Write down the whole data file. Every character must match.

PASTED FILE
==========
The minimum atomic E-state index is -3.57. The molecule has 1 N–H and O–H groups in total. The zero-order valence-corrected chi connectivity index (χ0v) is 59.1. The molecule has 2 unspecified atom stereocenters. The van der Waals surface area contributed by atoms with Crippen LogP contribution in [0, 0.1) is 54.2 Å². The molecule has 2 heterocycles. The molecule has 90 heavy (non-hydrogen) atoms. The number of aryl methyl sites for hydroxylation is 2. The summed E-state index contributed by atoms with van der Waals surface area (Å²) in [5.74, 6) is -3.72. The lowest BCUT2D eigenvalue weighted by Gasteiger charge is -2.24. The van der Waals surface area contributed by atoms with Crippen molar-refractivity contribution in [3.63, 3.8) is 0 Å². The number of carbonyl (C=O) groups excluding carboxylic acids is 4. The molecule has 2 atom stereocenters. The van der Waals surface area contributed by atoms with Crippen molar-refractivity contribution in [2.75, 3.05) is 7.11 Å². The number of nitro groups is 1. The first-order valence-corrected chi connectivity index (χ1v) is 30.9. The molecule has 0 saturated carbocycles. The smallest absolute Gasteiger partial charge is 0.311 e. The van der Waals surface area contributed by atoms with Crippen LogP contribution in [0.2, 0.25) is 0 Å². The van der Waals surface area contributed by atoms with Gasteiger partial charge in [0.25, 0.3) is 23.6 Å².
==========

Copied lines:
The minimum atomic E-state index is -3.57. The molecule has 1 N–H and O–H groups in total. The zero-order valence-corrected chi connectivity index (χ0v) is 59.1. The molecule has 2 unspecified atom stereocenters. The van der Waals surface area contributed by atoms with Crippen LogP contribution in [0, 0.1) is 54.2 Å². The molecule has 2 heterocycles. The molecule has 90 heavy (non-hydrogen) atoms. The number of aryl methyl sites for hydroxylation is 2. The summed E-state index contributed by atoms with van der Waals surface area (Å²) in [5.74, 6) is -3.72. The lowest BCUT2D eigenvalue weighted by Gasteiger charge is -2.24. The van der Waals surface area contributed by atoms with Crippen molar-refractivity contribution in [3.63, 3.8) is 0 Å². The number of carbonyl (C=O) groups excluding carboxylic acids is 4. The molecule has 2 atom stereocenters. The van der Waals surface area contributed by atoms with Crippen molar-refractivity contribution in [2.75, 3.05) is 7.11 Å². The number of nitro groups is 1. The first-order valence-corrected chi connectivity index (χ1v) is 30.9. The molecule has 0 saturated carbocycles. The smallest absolute Gasteiger partial charge is 0.311 e. The van der Waals surface area contributed by atoms with Crippen LogP contribution in [0.2, 0.25) is 0 Å². The van der Waals surface area contributed by atoms with Gasteiger partial charge in [0.25, 0.3) is 23.6 Å².